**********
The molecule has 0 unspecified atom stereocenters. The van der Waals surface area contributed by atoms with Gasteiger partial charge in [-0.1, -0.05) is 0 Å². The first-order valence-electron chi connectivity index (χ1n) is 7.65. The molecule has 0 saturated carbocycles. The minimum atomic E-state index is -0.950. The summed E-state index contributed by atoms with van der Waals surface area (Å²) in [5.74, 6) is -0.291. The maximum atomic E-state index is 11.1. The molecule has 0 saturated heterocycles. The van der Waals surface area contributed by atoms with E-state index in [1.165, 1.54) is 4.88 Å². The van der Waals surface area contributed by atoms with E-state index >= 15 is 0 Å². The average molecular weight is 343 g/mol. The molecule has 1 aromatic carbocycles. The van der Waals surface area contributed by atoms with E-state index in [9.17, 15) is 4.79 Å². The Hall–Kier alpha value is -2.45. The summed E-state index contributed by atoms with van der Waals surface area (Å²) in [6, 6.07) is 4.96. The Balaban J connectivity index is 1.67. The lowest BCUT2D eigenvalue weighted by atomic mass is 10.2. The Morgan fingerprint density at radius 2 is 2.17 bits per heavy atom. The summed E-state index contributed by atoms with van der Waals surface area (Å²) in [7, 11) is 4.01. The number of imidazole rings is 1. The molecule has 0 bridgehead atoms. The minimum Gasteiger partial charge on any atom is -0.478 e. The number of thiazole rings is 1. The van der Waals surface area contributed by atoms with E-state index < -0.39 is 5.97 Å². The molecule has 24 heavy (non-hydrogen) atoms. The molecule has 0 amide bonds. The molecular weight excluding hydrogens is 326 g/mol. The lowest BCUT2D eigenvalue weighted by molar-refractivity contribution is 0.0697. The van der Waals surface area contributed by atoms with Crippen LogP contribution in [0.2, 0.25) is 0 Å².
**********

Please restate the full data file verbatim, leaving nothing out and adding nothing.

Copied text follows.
The molecule has 0 unspecified atom stereocenters. The van der Waals surface area contributed by atoms with Gasteiger partial charge in [-0.1, -0.05) is 0 Å². The first-order valence-electron chi connectivity index (χ1n) is 7.65. The molecule has 0 saturated carbocycles. The minimum atomic E-state index is -0.950. The summed E-state index contributed by atoms with van der Waals surface area (Å²) in [5.74, 6) is -0.291. The maximum atomic E-state index is 11.1. The molecule has 0 saturated heterocycles. The van der Waals surface area contributed by atoms with E-state index in [1.165, 1.54) is 4.88 Å². The van der Waals surface area contributed by atoms with E-state index >= 15 is 0 Å². The average molecular weight is 343 g/mol. The molecule has 1 aromatic carbocycles. The van der Waals surface area contributed by atoms with E-state index in [9.17, 15) is 4.79 Å². The Hall–Kier alpha value is -2.45. The summed E-state index contributed by atoms with van der Waals surface area (Å²) in [6, 6.07) is 4.96. The Balaban J connectivity index is 1.67. The lowest BCUT2D eigenvalue weighted by atomic mass is 10.2. The Morgan fingerprint density at radius 2 is 2.17 bits per heavy atom. The summed E-state index contributed by atoms with van der Waals surface area (Å²) in [7, 11) is 4.01. The number of imidazole rings is 1. The molecule has 0 bridgehead atoms. The minimum Gasteiger partial charge on any atom is -0.478 e. The number of thiazole rings is 1. The van der Waals surface area contributed by atoms with E-state index < -0.39 is 5.97 Å². The molecule has 24 heavy (non-hydrogen) atoms. The molecule has 0 amide bonds. The molecular weight excluding hydrogens is 326 g/mol. The lowest BCUT2D eigenvalue weighted by molar-refractivity contribution is 0.0697. The van der Waals surface area contributed by atoms with Crippen LogP contribution in [0.2, 0.25) is 0 Å².